Meeting Mentor Magazine

April 2024

How to Wrangle Those Pesky Add-on Fees and Service Charges

Shocked business man looking through papers with bills

Resort fees — covering anything from Wi-Fi to fitness center access to newspapers and bottled water — are nothing new, though they are newly under scrutiny as some state attorneys general have brought lawsuits against two big hotel chains for being “deceptive and misleading” by not including the fees in their published room rates.

Meeting and event groups, of course, are not immune to these rapidly proliferating add-on fees.

The latest wrinkle? Hotels placing service charges not just on food and beverage served in meeting spaces, but on the meeting space rental itself. “I have even seen these service charges based on the regular price of the meeting space in cases where that space has been discounted or even comped altogether,” said meetings industry attorney Joshua Grimes, Grimes Law Offices, Philadelphia.

Dealing with Destination Fees
Then there is the destination fee, which is similar to a resort fee but charged at nonresort properties, often those in urban areas. It can cover amenities such as long-distance phone calls, use of the fitness center and pool, and maybe a welcome drink at the lobby bar during happy hour. Unlike resort fees, which may cover activities such as golf that meeting attendees may actually use, most of the amenities covered under an urban property’s destination fee aren’t things that groups will normally use, he said.

“It’s incumbent on meeting planners to be even more careful to look out for these charges when negotiating a contract,” Grimes said. “Planners should ask the property or go on its website to see if it charges a resort or destination fee; if so, it should be included in the contract negotiations, including the amount to be charged and what the inclusions are. Grimes suggested that groups include a provision stating that the resort or destination fee cannot be increased unless explicitly agreed to by the group, he added.

“Further, there should be a provision in the contract that says that no additional fees can be charged to the group or a group guest without the group’s permission. That way, a property can’t assess a destination fee on your guests after you signed the contract,” he said. “If a group is OK with paying a destination fee but doesn’t like the inclusions, you often can change what it includes to make sure it works for your group when you are negotiating the contract.”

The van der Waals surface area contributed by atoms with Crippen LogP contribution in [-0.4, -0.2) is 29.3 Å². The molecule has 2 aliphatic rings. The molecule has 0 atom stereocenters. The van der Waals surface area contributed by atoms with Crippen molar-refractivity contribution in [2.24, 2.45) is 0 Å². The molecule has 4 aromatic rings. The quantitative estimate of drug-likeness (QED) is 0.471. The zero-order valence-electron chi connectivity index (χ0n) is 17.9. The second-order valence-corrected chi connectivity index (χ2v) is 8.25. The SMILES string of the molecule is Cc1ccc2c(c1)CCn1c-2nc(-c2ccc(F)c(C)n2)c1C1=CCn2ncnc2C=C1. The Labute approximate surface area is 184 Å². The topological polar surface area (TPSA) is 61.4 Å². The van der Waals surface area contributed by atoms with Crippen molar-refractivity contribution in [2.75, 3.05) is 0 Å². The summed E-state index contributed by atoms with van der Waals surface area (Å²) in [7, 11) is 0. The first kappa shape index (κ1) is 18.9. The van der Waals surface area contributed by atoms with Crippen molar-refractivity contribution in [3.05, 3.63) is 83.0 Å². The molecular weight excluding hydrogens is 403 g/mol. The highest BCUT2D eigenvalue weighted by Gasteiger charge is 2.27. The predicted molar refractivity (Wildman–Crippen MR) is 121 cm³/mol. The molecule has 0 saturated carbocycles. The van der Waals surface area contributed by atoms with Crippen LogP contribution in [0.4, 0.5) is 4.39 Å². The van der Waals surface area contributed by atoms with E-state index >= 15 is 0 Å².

It’s also important to monitor at the time of your event to ensure that the terms of the resort or destination fee agreement you reached with the property is being followed. While it may be difficult to apply your conditions to attendees who book outside of your room block, guests who book inside your block should fall under the terms of the agreement.

Grimes recommends the same practices if you find your host hotel adding service charges to your meeting room rental fees. “Once again, it’s important to look for that fee — or any other fee — in the contract, and if your group doesn’t want to pay it, or pay that amount for it, you should negotiate it at the time of contracting,” he said. And once you reach an agreement on the amount of the service charge, get in the contract that it won’t be subject to increase without the group’s consent.

What new twists in add-on fees and service charges have you been seeing lately? Email your examples, and your suggestions for how to deal with this burgeoning challenge, to MeetingMentor editor Sue Pelletier at

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About ConferenceDirect
ConferenceDirect is a global meetings solutions company offering site selection/contract negotiation, conference management, housing & registration services, mobile app technology and strategic meetings management solutions. It provides expertise to 4,400+ associations, corporations, and sporting authorities through our 400+ global associates.

About MeetingMentor
MeetingMentor, is a business journal for senior meeting planners that is distributed in print and digital editions to the clients, prospects, and associates of ConferenceDirect, which handles over 13,000 worldwide meetings, conventions, and incentives annually.

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